Discussion

In the previous subsections four different rotor blades have been examined in order to justify the use of the proposed systematic structural modeling procedure and the resulting models for both model based control design and design optimization purposes. Measured non-rotating eigenfrequencies obtained via either hand-excited displacement measurements or a modal analysis are compared with those from both a finite element and the superelement approximation. The following observations can be made:

• The effect of violating the modeling assumptions is negligible since the detailed finite element models do produce biases of the same order;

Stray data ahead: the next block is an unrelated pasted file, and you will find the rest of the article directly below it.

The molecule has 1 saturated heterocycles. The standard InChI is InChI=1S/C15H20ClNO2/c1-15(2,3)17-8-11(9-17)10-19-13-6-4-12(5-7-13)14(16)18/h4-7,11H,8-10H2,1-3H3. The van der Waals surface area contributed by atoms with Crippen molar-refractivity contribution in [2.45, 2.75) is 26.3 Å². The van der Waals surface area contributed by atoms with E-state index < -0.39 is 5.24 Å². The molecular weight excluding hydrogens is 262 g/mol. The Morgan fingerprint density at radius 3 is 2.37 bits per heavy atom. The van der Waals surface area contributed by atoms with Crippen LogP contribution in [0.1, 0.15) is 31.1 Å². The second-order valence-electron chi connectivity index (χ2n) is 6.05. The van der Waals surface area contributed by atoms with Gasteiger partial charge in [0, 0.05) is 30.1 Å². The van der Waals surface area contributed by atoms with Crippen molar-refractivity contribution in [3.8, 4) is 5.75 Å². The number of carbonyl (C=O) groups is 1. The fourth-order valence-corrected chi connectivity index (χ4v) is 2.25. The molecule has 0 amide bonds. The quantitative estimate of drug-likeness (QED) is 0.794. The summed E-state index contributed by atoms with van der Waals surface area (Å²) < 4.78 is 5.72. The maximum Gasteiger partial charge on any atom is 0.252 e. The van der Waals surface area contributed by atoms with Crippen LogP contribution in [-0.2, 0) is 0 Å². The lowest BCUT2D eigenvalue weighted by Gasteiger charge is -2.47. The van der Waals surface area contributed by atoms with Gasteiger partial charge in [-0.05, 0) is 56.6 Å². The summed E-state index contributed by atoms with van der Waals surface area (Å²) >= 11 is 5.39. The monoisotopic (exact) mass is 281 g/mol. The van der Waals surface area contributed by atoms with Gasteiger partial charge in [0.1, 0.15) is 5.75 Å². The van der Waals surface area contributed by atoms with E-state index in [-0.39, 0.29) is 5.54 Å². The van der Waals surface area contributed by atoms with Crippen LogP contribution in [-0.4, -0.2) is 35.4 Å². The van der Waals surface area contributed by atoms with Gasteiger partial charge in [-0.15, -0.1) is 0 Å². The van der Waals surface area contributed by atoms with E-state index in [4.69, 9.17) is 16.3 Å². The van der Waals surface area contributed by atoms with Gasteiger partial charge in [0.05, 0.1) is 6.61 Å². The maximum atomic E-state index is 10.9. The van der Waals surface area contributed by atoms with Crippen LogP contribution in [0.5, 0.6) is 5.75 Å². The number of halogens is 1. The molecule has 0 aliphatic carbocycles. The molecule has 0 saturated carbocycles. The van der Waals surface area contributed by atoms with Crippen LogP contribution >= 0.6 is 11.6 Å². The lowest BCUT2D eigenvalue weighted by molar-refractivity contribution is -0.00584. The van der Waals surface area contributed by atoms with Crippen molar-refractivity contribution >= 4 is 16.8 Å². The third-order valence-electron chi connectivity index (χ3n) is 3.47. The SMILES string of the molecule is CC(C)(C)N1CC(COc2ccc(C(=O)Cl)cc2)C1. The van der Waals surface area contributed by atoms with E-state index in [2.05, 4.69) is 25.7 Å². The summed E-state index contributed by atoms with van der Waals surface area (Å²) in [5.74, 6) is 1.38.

• The superelement models are very useful to approximate the first bending modes with only a few superelements. In general, it can be stated that the number of superelements required is equal to the number of modes the model needs to describe accurately plus one;

3rd Flap

el 5

• The difference between the hand-lay-up (APX-45) and resin-infusion moulding (RIM) manufacturing technique (APX-70) could not be detected since the supplied mass distribution was already modified to diminish the difference between the measured and simulated mass and center of gravity location;

• The model accuracy is strongly limited by the quality of the supplied input data.